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Cheap guns you should get [Jul. 5th, 2008|08:16 pm]
The Militant Corner

redstar08
[Tags|]
[Current Location |GEORGIA!!!]
[Current Mood |curiouscurious]
[Current Music |Y.M.C.A]

 

Kalashnikov AK-47 and AKM assault rifles (USSR)


Kalashnikov AK (the original AK-47 with combination stamped / milled receiver)


Modified AK (1955 manufacture), with machined receiver. Note the distinctive machined cuts above and forward of the magazine well.


Automat Kalashnikova Modernized - AKM assault rifle, with the multipurpose bayonet-knife. Note that the stamped receiver has small indents above the magazine instead of the machined cuts on the earlier AK models.


AKMS - AKM with folding buttstock


AKM with GP-25 40mm underbarrel grenade launcher


 
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Field Weapons [Jun. 16th, 2008|06:47 pm]
The Militant Corner

redstar08
[Tags|]
[Current Mood |creativecreative]

 
As a soldier you know the importance of proper care and use of your weapons, tools, and equipment. This is especially true of your knife. You must always keep it sharp and ready to use. A knife is your most valuable tool in a survival situation. Imagine being in a survival situation without any weapons, tools, or equipment except your knife. It could happen! You might even be without a knife. You would probably feel helpless, but with the proper knowledge and skills, you can easily improvise needed items.
In survival situations, you may have to fashion any number and type of field-expedient tools and equipment to survive. Examples of tools and equipment that could make your life much easier are ropes, rucksacks, clothes, nets, and so on.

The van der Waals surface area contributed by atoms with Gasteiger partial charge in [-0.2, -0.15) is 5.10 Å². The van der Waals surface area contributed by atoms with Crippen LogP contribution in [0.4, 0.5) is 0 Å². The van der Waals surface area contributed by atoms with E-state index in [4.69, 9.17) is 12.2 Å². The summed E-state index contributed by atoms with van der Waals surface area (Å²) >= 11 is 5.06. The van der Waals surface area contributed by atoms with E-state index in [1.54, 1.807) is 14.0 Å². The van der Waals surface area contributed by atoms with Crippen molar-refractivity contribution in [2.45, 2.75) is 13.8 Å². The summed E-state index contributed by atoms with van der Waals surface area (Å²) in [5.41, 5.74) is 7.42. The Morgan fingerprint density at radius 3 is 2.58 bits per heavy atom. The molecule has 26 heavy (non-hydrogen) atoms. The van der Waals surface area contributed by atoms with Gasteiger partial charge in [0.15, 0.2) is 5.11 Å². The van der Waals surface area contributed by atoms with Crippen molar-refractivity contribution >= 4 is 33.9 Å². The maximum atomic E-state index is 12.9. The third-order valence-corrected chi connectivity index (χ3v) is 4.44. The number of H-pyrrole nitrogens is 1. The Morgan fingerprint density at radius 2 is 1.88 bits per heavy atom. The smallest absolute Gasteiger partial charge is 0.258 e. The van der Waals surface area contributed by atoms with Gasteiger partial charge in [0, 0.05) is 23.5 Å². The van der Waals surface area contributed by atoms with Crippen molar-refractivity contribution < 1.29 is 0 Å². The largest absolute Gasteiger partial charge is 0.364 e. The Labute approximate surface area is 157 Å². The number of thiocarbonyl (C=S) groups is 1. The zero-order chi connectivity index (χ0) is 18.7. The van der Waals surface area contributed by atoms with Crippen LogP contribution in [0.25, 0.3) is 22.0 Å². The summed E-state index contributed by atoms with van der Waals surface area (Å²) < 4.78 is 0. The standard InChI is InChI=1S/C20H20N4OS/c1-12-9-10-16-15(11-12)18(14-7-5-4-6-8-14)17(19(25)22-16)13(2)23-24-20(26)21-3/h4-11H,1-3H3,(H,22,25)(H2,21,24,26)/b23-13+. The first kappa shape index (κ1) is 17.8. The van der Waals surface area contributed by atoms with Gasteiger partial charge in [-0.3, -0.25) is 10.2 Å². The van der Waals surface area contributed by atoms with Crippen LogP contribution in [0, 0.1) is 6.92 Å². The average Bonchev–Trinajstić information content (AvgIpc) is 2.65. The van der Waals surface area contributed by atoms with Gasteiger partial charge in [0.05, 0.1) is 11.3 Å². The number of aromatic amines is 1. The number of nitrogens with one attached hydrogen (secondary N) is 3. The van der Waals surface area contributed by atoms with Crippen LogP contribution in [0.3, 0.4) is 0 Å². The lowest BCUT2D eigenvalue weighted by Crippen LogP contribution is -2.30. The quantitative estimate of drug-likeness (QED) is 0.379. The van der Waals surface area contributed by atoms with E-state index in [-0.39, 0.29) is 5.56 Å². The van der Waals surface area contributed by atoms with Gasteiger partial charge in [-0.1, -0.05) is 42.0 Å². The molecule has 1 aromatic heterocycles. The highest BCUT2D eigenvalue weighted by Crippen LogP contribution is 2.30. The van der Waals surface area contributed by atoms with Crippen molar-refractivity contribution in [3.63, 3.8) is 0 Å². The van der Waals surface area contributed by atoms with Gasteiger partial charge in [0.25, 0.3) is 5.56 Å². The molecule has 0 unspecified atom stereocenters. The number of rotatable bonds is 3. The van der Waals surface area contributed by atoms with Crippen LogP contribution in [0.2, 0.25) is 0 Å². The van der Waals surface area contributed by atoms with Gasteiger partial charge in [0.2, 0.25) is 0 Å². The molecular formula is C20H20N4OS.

Weapons serve a dual purpose. You use them to obtain and prepare food and to provide self-defense. A weapon can also give you a feeling of security and provide you with the ability to hunt on the move.

CLUBS

You hold clubs, you do not throw them. As a field-expedient weapon, the club does not protect you from enemy soldiers. It can, however, extend your area of defense beyond your fingertips. It also serves to increase the force of a blow without injuring yourself. There are three basic types of clubs. They are the simple, weighted, and sling club.

Simple Club

A simple club is a staff or branch. It must be short enough for you to swing easily, but long enough and strong enough for you to damage whatever you hit. Its diameter should fit comfortably in your palm, but it should not be so thin as to allow the club to break easily upon impact. A straight-grained hardwood is best if you can find it.

Weighted Club

A weighted club is any simple club with a weight on one end. The weight may be a natural weight, such as a knot on the wood, or something added, such as a stone lashed to the club.

To make a weighted club, first find a stone that has a shape that will allow you to lash it securely to the club. A stone with a slight hourglass shape works well. If you cannot find a suitably shaped stone, you must fashion a groove or channel into the stone by a technique known as pecking. By repeatedly rapping the club stone with a smaller hard stone, you can get the desired shape.

Next, find a piece of wood that is the right length for you. A straight-grained hardwood is best. The length of the wood should feel comfortable in relation to the weight of the stone. Finally, lash the stone to the handle.